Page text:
U.N. Human Rights Investigators Killed In Democratic Republic Of The Congo
The United Nations has confirmed that two of its employees, who were looking into violence and human rights abuses in the Democratic Republic of the Congo, have been killed.
An American, Michael Sharp, and a Swede, Zaida Catalan, had gone missing earlier this month while traveling in the region. Tuesday, Congolese officials said their bodies, along with that of their interpreter, had been found in Central Kasai province.
Sharp's father, John, had posted to his Facebook page the news that remains had been found that appeared to be those of his son and his son's colleague. "This is a message I hoped never to write," John Sharp said. "All other words fail me."
In confirming the deaths of Sharp and Catalan, U.N. Secretary General Antonio Guterres said he was deeply saddened:
"Michael and Zaida lost their lives seeking to understand the causes of conflict and insecurity in the DRC in order to help bring peace to the country and its people. We will honor their memory by continuing to support the invaluable work of the Group of Experts and the whole UN family in the DRC."
U.S. Ambassador to the U.N. Nikki Haley said Sharp "selflessly put himself in harm's way to try to make a difference in the lives of the Congolese people. His courage and desire to serve others is an example for us all."
"Both of them did very brave, difficult work in dangerous situations, and it was all in order to expose human rights violations and put pressure on authorities who might be able to do something about it," says Holly Dranginis of the activist group called the Enough project. A friend of Sharp's, she is calling for an independent investigation.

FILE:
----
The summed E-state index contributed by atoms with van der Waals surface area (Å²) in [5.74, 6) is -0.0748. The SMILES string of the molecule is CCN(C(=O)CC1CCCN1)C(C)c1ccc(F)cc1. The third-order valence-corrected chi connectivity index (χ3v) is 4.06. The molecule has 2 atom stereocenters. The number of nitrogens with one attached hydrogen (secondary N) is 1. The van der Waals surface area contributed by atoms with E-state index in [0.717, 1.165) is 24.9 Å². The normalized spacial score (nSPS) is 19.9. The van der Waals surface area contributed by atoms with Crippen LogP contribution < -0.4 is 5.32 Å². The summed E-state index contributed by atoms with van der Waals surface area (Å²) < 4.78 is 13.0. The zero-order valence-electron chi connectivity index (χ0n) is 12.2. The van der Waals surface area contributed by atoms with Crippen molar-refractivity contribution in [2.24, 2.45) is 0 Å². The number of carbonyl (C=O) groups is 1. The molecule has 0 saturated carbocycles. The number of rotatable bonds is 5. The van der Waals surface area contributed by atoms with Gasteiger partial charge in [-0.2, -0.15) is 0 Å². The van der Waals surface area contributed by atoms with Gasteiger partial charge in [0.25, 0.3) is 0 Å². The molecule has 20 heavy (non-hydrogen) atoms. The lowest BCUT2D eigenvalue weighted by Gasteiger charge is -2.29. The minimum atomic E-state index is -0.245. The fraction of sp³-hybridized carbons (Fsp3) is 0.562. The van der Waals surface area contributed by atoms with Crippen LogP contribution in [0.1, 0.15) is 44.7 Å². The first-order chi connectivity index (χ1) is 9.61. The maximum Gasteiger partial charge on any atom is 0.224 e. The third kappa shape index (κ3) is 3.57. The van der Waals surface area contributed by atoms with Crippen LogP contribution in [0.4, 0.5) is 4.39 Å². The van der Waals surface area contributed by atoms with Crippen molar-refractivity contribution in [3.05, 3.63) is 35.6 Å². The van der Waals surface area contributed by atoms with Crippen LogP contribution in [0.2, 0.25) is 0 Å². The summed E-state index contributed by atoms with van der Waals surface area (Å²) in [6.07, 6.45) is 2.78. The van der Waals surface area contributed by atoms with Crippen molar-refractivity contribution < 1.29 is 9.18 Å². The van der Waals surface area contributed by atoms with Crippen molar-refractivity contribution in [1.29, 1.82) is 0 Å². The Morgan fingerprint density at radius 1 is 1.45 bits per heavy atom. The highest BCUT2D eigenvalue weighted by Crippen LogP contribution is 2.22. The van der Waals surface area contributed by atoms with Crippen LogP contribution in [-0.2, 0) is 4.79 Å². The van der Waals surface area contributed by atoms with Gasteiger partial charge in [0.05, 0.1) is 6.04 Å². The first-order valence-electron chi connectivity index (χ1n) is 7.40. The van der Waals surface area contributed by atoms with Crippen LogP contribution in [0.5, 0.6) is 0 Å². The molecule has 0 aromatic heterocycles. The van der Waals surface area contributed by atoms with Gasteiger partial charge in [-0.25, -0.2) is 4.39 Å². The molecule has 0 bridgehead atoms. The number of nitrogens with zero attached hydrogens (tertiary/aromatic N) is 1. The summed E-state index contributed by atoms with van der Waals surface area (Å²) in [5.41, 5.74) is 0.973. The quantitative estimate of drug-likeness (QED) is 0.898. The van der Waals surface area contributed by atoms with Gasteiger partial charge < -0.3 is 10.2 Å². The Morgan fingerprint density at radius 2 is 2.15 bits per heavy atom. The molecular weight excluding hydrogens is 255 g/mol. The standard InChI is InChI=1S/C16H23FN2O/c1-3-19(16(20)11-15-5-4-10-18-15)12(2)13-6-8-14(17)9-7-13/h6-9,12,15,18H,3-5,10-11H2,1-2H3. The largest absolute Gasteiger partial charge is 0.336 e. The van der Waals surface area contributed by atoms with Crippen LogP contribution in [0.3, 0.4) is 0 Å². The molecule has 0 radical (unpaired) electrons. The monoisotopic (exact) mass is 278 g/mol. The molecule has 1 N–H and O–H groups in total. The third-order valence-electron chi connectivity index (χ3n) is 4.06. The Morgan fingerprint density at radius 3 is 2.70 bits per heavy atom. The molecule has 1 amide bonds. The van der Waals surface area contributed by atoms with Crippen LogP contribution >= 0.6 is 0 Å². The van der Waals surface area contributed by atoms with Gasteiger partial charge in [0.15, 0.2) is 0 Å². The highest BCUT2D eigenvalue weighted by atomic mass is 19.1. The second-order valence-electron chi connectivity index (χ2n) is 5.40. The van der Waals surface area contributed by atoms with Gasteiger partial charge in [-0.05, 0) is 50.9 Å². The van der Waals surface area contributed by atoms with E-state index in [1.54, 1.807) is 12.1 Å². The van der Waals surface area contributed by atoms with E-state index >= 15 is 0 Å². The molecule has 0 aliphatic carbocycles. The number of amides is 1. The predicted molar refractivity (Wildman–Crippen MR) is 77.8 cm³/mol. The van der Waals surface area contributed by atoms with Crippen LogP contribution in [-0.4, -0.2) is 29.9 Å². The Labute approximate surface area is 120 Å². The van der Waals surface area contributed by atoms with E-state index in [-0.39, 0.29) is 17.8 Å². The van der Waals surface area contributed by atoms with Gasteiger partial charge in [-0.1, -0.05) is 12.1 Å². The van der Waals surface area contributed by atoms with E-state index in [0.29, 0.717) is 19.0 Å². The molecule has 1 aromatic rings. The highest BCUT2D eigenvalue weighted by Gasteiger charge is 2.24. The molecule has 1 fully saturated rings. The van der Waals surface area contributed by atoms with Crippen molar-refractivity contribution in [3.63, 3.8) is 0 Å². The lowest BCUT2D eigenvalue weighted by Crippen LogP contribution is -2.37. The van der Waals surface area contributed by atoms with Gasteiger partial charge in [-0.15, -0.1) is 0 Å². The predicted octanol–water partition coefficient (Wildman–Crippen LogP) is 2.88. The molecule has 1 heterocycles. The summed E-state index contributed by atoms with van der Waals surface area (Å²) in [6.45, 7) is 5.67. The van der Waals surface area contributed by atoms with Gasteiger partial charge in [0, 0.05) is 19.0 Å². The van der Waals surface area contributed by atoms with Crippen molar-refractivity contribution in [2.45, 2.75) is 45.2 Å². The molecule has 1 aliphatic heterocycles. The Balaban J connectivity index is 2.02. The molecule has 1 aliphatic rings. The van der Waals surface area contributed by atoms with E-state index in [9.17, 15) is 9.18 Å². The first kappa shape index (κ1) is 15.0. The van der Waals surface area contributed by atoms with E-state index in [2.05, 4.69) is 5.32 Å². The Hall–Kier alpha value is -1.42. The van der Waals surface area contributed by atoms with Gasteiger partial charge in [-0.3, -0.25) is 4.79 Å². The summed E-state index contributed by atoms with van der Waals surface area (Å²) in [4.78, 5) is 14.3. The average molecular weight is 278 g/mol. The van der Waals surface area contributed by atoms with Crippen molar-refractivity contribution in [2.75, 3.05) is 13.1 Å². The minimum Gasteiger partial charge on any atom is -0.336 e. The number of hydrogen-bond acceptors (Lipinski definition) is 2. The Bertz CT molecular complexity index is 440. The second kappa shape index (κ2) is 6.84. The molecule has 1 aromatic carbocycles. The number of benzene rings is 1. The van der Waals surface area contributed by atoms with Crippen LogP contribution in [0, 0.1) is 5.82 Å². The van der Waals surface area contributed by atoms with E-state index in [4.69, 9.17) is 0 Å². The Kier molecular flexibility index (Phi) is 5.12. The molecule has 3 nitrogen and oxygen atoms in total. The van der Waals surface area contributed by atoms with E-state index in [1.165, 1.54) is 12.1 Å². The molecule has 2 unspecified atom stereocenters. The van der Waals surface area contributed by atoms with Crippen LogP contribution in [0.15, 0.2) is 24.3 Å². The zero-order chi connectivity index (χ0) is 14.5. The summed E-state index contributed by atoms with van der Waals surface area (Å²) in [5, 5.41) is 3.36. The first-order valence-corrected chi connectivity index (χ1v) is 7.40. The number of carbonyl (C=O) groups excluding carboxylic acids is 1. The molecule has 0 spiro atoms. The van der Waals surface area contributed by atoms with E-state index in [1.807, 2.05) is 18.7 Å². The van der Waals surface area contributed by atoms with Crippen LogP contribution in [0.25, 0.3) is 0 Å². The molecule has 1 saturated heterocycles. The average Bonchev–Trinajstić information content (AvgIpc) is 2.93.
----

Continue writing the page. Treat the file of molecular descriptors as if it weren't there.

Two years ago, NPR profiled Sharp, who was in his 30s and worked at the time with the Congolese Protestant Council of Churches in their Peace and Reconciliation Program. Correspondent Gregory Warner reported on meeting Sharp on a commuter boat crossing Lake Kivu, and learning about his work.
"Every few weeks Sharp and his church colleagues would walk, unarmed, to the base of the rebels known as the FDLR (Forces Démocratiques de Liberation du Rwanda). There they'd sit in the shade of banana trees to drink tea with the rebels and listen to their stories. Certain sensitive subjects — sexual violence against villagers, recruitment of child soldiers — were no-go, he says, because the aim was building rapport with the rebel faction. 'The more we interact [with them] the more they trust us to turn themselves in to us.'"
Greg quoted Sharp as saying the church program helped persuade some 1,600 fighters to lay down their weapons and leave the forest they'd occupied for two decades.
Describing his work, Sharp had said, "You can always listen. You can always listen to people who want a chance to talk about how they see the world."